It’s every chemist’s dream — arranging and rearranging molecular pieces into controlled structures. Mark Allendorf (8324) and other chemists at Sandia have made that dream a reality through a highly successful Laboratory Directed Research and Development project that has yielded exciting results and a few surprises.
Those molecular tinker toys are metal-organic frameworks or MOFs, a new class of nanoporous materials. “For many years people have tried to make porous materials out of a combination of organic and inorganic pieces but were never able to achieve permanent porosity,” says Mark.
Then came MOFs. These materials, formed from seemingly modest chemical components, have generated big results for Mark and his team. An LDRD project to study MOFs as a discovery platform for confined space chemistry has, in less than three years, resulted in outside funding, two patent applications, six publications with more in submission, and three major findings.
MOFs were discovered in 1999 by Omar Yaghi, who was a professor at the University of Michigan at the time (he has been at UCLA since 2006). MOFs are positively charged metal cations that are linked to anionic organic groups, which are called a coordination bond. Yaghi learned that by properly selecting the structure of the organic component and the coordination geometry of the metal, he could condense them into crystals with specific morphologies that preserve their porosity.
“The first MOF that Yaghi reported was pretty spectacular. It has a surface area more than three times that of industrial-grade molecular sieves, such as zeolites,” says Mark. “It really does look like tinker toys.”
In late 2005, with a little less than $500,000 in annual LDRD funding for three years, Mark, Blake Simmons (8755), Jeffery Greathouse (6316), and several postdocs began brainstorming research avenues to pursue. The problem was not coming up with ideas, but finding the resources to pursue all of their ideas.
“We felt like kids in a candy store, with all of this low-hanging fruit,” Mark adds.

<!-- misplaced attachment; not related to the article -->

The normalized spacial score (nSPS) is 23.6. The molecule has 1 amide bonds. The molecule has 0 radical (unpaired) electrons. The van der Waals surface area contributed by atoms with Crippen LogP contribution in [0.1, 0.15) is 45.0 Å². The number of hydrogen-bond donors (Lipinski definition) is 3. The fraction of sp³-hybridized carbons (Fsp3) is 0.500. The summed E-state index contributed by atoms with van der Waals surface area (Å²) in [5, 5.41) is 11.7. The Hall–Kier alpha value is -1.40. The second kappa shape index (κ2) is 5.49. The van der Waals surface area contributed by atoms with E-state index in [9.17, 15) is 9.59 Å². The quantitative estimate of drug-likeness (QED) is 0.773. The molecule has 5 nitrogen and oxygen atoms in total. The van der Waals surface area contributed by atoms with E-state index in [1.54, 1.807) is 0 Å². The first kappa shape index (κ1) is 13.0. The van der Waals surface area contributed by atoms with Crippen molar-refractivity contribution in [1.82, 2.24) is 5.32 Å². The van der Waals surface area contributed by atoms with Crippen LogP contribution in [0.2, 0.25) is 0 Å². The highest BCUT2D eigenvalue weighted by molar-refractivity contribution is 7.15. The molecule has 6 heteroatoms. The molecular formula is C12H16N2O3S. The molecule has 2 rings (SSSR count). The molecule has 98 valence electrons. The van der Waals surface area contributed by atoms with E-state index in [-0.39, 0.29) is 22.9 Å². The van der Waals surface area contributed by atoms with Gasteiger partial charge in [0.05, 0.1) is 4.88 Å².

A new class of scintillators
One of the first areas they pursued was a fluorescent framework, which could be used as a sensing mechanism. Postdoc Christina Bauer created two new MOFs, both of which were fluorescent and one of which was porous, a result that Mark says was satisfying in its own right.
Then, at a talk she gave on the new MOFs, Patrick Doty (8772) observed that they contain stilbene, a well-known scintillator. This got him wondering if the new MOFs could be used as a scintillator.
Patrick tested the MOFs and the results were better than anyone had anticipated. They not only scintillated, but they performed so well that they turned out to be the first truly new class of scintillators found in decades.
“What is really exciting is that these structures have scintillation built into the framework, but because they are porous you can add other materials,” says Mark. “For example, you could shift the wavelength of the scintillation light to a more convenient area, making it easier to detect, or add helium-3 (He-3) gas to make radiation detection more efficient.”
Once again, the researchers had that kid-in-a-candy-store feeling, as the new scintillators opened up a whole raft of ideas that would be difficult to pursue with other materials. Earlier this year, the Defense Threat Reduction Agency (DTRA) agreed to fund a Sandia proposal to build a better understanding of the fundamental processes controlling neutron-generated scintillation in MOFs. This is a particularly important research area because neutrons are emitted by fissionable material but are difficult to detect using current materials that can only detect the highest energy or slowest neutrons.
“In less than three years, the original LDRD had already pulled in outside funding, which is pretty unusual,” Mark says.
Microcantilevers springboard chemical detection
Another big result was in chemical detection. Some MOFs can shrink by up to 10 percent when water is added without actually changing their crystal structure.